Hi, Josh

>> /* obtain the Function structure which wrap the function *func* */
>>    
>
> That isn't what you do in Ruby. In Ruby, you don't pass the function (or
> function pointer in this case), you pass a String or Symbol.

I wanted to show the simple example, so I used the function pointer.
My example, however, was not good. Sorry.

> Here is an alternative model: In Ruby, everything is an object. Methods are
> objects, hence the method class.
> http://ruby-doc.org/core/classes/Method.html But you can't directly access
> them, because Ruby doesn't make you use parentheses. So trying to access the
> method directly looks to the interpreter like you want to invoke the method,
> since that is pretty much always what you want to do. But every now and
> then, you want to actually get the method, and so Ruby gives you a getter
> method that knows how to do that, and it's aptly named "method".

We can think a method is an object but we can't touch it, as you said.
Then, why do we need to think that it is an object? We need not
consider a method as an object, because we cannot access the object
which represents the specific method even if a method is an object.

If you think that the Method object represents the specific method
directly, the idea is not good. The Method object knows not only the
method but also the receiver, so there are many different Method
objects that refer to the same method. Please see the following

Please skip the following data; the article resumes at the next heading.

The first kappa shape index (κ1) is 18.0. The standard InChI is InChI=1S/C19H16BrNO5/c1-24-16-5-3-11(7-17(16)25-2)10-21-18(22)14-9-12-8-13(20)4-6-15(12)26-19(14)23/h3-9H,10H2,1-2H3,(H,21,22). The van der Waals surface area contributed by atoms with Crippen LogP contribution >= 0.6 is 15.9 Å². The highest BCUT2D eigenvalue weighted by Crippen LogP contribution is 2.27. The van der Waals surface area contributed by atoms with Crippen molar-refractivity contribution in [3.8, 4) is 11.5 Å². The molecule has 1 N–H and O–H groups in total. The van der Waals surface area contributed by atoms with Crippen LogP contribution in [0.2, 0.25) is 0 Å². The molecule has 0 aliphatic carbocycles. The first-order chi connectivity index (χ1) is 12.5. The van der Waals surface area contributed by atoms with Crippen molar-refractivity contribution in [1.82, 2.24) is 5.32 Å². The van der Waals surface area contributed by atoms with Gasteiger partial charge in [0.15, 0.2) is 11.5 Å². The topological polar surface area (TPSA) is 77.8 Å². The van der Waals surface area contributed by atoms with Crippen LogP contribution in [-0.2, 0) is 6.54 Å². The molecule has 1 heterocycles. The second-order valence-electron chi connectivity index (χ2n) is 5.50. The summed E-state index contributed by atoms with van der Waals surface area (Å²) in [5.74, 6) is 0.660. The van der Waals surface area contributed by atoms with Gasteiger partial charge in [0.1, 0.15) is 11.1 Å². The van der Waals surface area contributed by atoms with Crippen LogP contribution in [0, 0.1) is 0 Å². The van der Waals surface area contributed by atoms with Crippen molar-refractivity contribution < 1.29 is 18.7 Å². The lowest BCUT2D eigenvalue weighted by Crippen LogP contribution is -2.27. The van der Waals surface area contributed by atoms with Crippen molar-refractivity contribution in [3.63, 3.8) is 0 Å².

example.

---
 class C
   # the method *meth* is defined in a class *C*
   def meth
     puts "aaa"
   end
 end
 c1 = C.new

 # we can get the Method object which refers to the method C#meth
 meth_obj1 = c1.method :meth
 # this object knows the receiver
 meth_obj1.receiver == c1 #=> true

 # other Method object which refers to the same method
 meth_obj2 = C.new.method :meth
 # both meth_obj1 and meth_obj2 refer to the method C#meth,
 # but these objects is not equal
 meth_obj1 == meth_obj2 #=> false
---

In the example, we can see these Method objects don't represent the
method C#meth directly. Then, how do we obtain the object which
represents the method C#meth directly? No, we can't. There is no way.

That is why we cannot identify the Method object with the specific method.

>> I think that Ruby users need not know how a Method object wraps a
>> method, but they should know the fact that a Method object wraps a
>> method and a method is not a object.
>>
> Why? Is that even a Ruby thing? It seems so out of place to me that I would
> assume it is an MRI implementation detail. Do the other Rubies do it that
> way? If so, is it just for efficiency where they are all objects as soon as
> we need them to be, but keep it lazy and don't bother turning them into
> objects until such time as we know we need it?

Yes. It is a Ruby's concept that a method is not an object.

Please see Ruby Draft Specification:
http://www.ipa.go.jp/software/open/ossc/english/ruby/ruby_draft_specification.html
Although this document is still draft version, it is a good document
for us to learn the Ruby's fundamental concepts. In sec.6.3, they
write about a method. Quoting from it:

"A method is a procedure which, when invoked on an object, performs a
set of computations on
10 the object. A method itself is not an object."

Using any Ruby implementation, Ruby users should think a method itself
is not an object.

-- 
NOBUOKA Yuya